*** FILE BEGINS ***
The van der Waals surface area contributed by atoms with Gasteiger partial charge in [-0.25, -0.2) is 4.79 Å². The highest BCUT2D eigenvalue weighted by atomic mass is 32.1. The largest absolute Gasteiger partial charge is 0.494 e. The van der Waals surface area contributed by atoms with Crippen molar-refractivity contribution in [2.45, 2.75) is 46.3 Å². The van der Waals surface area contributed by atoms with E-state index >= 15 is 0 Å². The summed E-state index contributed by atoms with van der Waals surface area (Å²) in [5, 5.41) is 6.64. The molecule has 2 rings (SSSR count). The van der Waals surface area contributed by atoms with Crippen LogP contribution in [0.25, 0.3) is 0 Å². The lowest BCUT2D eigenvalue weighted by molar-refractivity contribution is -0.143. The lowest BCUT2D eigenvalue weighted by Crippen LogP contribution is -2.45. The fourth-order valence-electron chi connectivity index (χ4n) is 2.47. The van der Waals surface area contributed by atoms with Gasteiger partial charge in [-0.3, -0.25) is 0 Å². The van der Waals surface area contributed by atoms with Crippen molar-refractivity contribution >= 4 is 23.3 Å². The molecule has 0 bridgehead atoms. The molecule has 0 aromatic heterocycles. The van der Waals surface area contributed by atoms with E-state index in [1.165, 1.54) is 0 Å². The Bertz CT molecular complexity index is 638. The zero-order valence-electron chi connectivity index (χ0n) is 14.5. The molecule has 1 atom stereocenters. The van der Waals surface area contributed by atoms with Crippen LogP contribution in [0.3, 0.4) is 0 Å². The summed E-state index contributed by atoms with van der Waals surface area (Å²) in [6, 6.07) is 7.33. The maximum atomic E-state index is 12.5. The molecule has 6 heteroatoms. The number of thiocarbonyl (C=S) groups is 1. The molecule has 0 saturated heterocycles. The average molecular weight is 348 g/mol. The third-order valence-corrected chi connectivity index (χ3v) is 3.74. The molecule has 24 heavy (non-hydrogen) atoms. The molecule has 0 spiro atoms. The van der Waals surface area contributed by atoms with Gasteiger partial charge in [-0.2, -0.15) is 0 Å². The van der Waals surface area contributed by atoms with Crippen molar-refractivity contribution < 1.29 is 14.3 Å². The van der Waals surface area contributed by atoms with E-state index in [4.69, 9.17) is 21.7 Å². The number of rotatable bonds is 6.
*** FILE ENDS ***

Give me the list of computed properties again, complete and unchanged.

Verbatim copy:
The van der Waals surface area contributed by atoms with Gasteiger partial charge in [-0.25, -0.2) is 4.79 Å². The highest BCUT2D eigenvalue weighted by atomic mass is 32.1. The largest absolute Gasteiger partial charge is 0.494 e. The van der Waals surface area contributed by atoms with Crippen molar-refractivity contribution in [2.45, 2.75) is 46.3 Å². The van der Waals surface area contributed by atoms with E-state index >= 15 is 0 Å². The summed E-state index contributed by atoms with van der Waals surface area (Å²) in [5, 5.41) is 6.64. The molecule has 2 rings (SSSR count). The van der Waals surface area contributed by atoms with Crippen LogP contribution in [0.25, 0.3) is 0 Å². The lowest BCUT2D eigenvalue weighted by molar-refractivity contribution is -0.143. The lowest BCUT2D eigenvalue weighted by Crippen LogP contribution is -2.45. The fourth-order valence-electron chi connectivity index (χ4n) is 2.47. The van der Waals surface area contributed by atoms with Gasteiger partial charge in [-0.3, -0.25) is 0 Å². The van der Waals surface area contributed by atoms with Crippen molar-refractivity contribution >= 4 is 23.3 Å². The molecule has 0 bridgehead atoms. The molecule has 0 aromatic heterocycles. The van der Waals surface area contributed by atoms with E-state index in [1.165, 1.54) is 0 Å². The Bertz CT molecular complexity index is 638. The zero-order valence-electron chi connectivity index (χ0n) is 14.5. The molecule has 1 atom stereocenters. The van der Waals surface area contributed by atoms with Crippen LogP contribution in [0.3, 0.4) is 0 Å². The summed E-state index contributed by atoms with van der Waals surface area (Å²) in [6, 6.07) is 7.33. The maximum atomic E-state index is 12.5. The molecule has 6 heteroatoms. The number of thiocarbonyl (C=S) groups is 1. The molecule has 0 saturated heterocycles. The average molecular weight is 348 g/mol. The third-order valence-corrected chi connectivity index (χ3v) is 3.74. The molecule has 24 heavy (non-hydrogen) atoms. The molecule has 0 spiro atoms. The van der Waals surface area contributed by atoms with Gasteiger partial charge in [-0.2, -0.15) is 0 Å². The van der Waals surface area contributed by atoms with Crippen molar-refractivity contribution < 1.29 is 14.3 Å². The van der Waals surface area contributed by atoms with E-state index in [4.69, 9.17) is 21.7 Å². The number of rotatable bonds is 6.